Vietnam War Conditions
When fighting in a war, the brave soldiers are not only up against their enemy, but also against the chaotic obstacles born on the battlefield. The constant noise of slaughter, the gut-wrenching weather and the omnipresent fear of death were all elements of war that the soldiers had to coexist with. The odds of walking home after a war are extremely rare and those who were lucky enough to survive were unlucky enough to have had witnessed indescribable scenes of blood and murder. Those who have confronted the wrath of war are left psychologically traumatised and mentally unstable. The fighting conditions during the Vietnam War were excruciatingly tough. The Australian and American troops were forced to fight in a variety of weathers, including the tropical rains and blazing heat. Fighting in environments and conditions they were not yet accustomed to, they were drained of their energy and were demanded high levels of endurance. For some soldiers, the dry season was particularly difficult to fight in. they were required to fight through a haze of dust that penetrated their clothing, filled their pores and worked its way through their eyes and ears, resulting in conjunctivitis and ear infections. One soldier stated, “It can be a test of human endeavour inside a noisy metal box all day in forty degree heat, with eighty per cent relative humidity and no one has showered for a week.” Soldiers fought with damages to their bodies such as blisters, sunburn and dehydration, making it very difficult to move around and fight to the best of their ability. Other difficulties they faced were the threat of diseases such as malaria and dysentery which is caused by lack of sanitation and dehydration. Spiders, poisonous centipedes, snakes and leeches were some of the deadly creatures the soldiers tried their hardest to avoid. Proper food and clean water was very difficult to obtain as well. Soldiers ate from used cans and drank from dirt covered drink...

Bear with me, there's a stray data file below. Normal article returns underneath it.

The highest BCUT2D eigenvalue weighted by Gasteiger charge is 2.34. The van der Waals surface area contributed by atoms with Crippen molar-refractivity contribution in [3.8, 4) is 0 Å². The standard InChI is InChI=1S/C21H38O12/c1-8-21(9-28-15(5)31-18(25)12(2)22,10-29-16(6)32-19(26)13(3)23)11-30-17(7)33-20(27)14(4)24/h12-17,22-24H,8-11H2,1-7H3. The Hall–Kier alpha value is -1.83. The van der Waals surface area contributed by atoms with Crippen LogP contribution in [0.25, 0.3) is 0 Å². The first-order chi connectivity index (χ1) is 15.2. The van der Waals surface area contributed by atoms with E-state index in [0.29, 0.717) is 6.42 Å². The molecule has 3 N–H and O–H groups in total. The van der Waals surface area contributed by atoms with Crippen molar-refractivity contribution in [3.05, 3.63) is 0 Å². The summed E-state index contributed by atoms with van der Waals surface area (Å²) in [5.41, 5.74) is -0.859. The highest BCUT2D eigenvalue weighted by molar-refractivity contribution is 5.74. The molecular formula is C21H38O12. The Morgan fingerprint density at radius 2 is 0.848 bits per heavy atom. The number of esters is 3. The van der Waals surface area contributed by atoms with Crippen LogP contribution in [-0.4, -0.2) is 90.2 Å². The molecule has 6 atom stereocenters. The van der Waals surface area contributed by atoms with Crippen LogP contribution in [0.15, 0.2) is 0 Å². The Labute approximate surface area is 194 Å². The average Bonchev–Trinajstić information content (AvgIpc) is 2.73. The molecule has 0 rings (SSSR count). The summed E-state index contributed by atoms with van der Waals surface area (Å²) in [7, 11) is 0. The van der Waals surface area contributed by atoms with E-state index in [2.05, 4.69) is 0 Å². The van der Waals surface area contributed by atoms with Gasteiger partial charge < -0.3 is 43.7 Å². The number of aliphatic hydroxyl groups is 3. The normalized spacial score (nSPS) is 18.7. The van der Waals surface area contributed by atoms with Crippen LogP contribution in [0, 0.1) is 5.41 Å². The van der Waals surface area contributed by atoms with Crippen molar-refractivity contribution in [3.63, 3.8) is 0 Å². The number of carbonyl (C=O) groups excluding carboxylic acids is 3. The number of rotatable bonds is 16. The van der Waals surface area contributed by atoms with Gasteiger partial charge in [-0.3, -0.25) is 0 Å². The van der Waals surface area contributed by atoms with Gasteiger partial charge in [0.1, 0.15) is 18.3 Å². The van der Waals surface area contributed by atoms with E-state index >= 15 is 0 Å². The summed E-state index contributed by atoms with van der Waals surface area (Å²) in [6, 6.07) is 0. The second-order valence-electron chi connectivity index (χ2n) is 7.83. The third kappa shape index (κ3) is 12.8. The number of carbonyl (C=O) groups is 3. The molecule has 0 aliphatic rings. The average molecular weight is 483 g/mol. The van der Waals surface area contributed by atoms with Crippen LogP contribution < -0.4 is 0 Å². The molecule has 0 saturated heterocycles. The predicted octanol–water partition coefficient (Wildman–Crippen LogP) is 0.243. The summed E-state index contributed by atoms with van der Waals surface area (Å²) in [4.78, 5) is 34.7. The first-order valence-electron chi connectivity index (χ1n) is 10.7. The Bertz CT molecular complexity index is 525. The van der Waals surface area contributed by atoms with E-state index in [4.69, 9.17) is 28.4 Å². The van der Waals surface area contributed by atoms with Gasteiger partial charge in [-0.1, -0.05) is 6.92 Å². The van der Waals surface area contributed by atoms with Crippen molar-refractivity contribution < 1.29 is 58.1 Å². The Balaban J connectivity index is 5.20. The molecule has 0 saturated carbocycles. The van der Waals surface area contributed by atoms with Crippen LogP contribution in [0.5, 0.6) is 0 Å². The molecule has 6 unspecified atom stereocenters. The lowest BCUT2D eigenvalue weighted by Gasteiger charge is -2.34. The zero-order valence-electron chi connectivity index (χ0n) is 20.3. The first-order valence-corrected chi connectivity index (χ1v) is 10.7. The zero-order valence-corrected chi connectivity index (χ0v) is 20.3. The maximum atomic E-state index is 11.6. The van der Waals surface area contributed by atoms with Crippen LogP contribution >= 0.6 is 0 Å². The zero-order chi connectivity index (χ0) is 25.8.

Bibliography: * http://vietnamawbb.weebly.com/guerrilla-warfare-and-war-of-attrition.html
Please join StudyMode to read the full document